Ronald F. Martin
In 1965, Ronald F. Martin, with partner Bill Stewart, started what would become Martin-Stewart Contracting Limited. Ron Martin is a recognized leader among contractors for his contributions to industry associations, especially in labour relations. He started his construction career with RYCO included a few years with Olmstead & Parker and Tope, and back to RYCO before Martin-Stewart started. The company philosophy, as noted in an HCA In-Site magazine article, was founded upon hard work and understanding the projects being worked on. Never the largest nor the smallest firm, Martin-Stewart took on many challenging projects. They were an early entry to construction management. Significant projects included: Roman Catholic Diocese of Hamilton Chancery Offices, Salvation Army Headquarters, Burlington Cultural Centre, several Mohawk College projects, including Projects J, H, and the Student Centre, St. Joseph=s Hospital Nephrology/Dialysis Unit, Various Canadian Canners facilities, Royal Bank office, E.C. Drury School (Milton), the original St. Thomas More, Cardinal Newman and St. Jean de Brebeuf high schools, United Way office building, Good Shepherd and the extraordinary Ronald McDonald House in west Hamilton.
It is the latter project which epitomizes Ron Martin’s community commitment. Martin-Stewart was elected as construction manager and assumed the daunting task of obtaining low-cost suppliers and subcontractors in the form of charitable donations. Ron Martin made the task of assembling the pieces seem easy. He was Co-Chairman of the construction industry United Way Campaign, involved with Knights of Columbus, Hamilton & District Chamber of Commerce and his company annual supported the Hamilton CYO dinner.
In 1973, Ron Martin served as President of the Hamilton Construction Association. He twice served as Chairman/President of the General Contractors Association of Hamilton in 1968-1969 and again 1978 to 1980. From 1979 to 1992, he served as Hamilton General Contractors representative to the Ontario General Contractors Association Labour Relations Bureau and was its 1988-1989 Chairman. In the Later capacity, he guided the collective agreement negotiations for carpenters, labourers, bricklayers, operating engineers and masons on behalf of all Ontario general contractors. In 1986, the areas of Hamilton, Oshawa, Ottawa and Toronto (referred to as AHOOT) were designated areas. He also served as Chairman of the HCA Labour Relations Council during the difficult period when the National Maintenance Agreement arrived in Hamilton. His leadership in human resource matters is a constant sign of commitment to the industry.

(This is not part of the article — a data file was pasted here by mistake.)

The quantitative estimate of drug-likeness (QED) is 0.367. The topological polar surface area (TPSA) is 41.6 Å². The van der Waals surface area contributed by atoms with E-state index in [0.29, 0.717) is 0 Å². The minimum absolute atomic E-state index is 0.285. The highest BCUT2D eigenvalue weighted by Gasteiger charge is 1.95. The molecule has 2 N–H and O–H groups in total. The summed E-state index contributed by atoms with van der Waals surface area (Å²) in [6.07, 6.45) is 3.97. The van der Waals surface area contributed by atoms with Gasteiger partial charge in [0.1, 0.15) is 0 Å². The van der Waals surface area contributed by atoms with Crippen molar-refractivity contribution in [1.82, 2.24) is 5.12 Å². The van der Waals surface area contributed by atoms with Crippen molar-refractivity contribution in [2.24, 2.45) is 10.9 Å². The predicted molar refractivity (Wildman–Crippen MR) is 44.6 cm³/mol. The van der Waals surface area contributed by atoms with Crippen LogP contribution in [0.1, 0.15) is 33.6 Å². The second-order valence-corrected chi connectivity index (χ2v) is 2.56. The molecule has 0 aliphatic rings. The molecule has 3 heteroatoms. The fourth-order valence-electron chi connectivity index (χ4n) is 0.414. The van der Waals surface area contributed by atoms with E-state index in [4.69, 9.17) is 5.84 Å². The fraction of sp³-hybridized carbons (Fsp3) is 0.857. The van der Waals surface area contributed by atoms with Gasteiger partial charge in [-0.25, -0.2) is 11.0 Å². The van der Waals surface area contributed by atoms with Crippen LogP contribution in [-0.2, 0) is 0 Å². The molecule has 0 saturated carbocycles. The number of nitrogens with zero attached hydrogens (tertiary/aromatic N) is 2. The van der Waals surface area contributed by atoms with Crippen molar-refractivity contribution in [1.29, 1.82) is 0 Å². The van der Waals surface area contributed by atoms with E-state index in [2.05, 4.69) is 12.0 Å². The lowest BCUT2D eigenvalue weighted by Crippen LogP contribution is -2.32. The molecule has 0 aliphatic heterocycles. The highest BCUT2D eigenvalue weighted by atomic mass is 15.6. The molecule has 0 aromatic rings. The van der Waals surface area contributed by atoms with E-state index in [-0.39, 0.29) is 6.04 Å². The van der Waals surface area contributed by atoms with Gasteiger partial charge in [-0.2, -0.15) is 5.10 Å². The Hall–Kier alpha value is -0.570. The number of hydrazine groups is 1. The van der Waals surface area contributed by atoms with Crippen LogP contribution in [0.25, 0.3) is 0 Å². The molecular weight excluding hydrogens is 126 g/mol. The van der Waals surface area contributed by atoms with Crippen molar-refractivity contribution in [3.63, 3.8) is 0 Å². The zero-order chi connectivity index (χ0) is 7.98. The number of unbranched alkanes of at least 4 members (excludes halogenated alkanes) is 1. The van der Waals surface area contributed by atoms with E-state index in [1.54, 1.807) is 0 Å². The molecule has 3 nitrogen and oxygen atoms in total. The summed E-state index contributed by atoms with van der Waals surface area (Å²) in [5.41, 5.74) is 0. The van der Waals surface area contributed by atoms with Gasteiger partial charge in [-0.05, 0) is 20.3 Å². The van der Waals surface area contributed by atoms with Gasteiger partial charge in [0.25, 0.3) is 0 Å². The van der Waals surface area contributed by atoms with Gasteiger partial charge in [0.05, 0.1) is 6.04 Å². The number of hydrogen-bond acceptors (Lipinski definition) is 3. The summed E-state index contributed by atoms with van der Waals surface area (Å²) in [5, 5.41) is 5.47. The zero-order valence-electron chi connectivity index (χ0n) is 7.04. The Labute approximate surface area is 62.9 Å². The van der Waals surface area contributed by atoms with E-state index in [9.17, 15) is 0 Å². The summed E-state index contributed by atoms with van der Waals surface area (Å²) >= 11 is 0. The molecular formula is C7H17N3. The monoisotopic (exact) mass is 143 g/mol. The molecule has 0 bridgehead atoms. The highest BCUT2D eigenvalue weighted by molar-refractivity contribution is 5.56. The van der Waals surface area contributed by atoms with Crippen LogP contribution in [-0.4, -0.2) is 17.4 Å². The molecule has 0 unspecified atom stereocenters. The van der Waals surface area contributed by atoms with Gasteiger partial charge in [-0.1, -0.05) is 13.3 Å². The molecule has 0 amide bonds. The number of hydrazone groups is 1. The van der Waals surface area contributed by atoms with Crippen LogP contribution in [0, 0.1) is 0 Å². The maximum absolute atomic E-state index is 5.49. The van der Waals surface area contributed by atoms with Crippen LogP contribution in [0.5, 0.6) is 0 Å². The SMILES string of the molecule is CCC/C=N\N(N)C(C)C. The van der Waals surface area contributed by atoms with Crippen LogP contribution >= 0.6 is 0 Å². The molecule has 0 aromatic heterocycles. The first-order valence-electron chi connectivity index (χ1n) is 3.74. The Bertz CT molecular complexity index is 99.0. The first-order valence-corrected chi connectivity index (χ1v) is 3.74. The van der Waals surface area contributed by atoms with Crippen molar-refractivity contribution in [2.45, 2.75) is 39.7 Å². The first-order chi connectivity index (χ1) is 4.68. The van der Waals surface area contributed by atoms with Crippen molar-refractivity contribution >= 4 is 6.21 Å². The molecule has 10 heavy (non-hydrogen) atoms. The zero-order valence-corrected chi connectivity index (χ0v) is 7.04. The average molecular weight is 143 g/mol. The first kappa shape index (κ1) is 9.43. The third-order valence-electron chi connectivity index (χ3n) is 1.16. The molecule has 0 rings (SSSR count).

Under Ron Martin’s Leadership as HCA President, the Regional Labour- Management Health and Safety Committee was endorsed and HCA offered to act as its secretary. This important step of increased industry recognition of the importance of health, safety and accident prevention coincided with an ensuing steady decline in the number of construction-related incidents. He also initiated changing the HCA Annual Meeting format such that the business meeting was moved from the evening to the afternoon, leaving more time for sharing ideas and presentations at dinner. Ron Martin continued support for an Ontario Construction Association (OFCA and CLARO) and was appointed the 1974 HCA representative to it to deal with the proposed Canadian Construction Association integrated association model in use today.
Perhaps more reserved in presentation than flamboyant, the impact of Ron Martin’s contributions remain in evidence today. They are as vibrant as Ronald McDonald House is unique. For his steady and sensible contributions to the industry, his community, and the respect the industry has for his efforts, Ron Martin is an excellent choice for induction to the Construction Hall of Fame.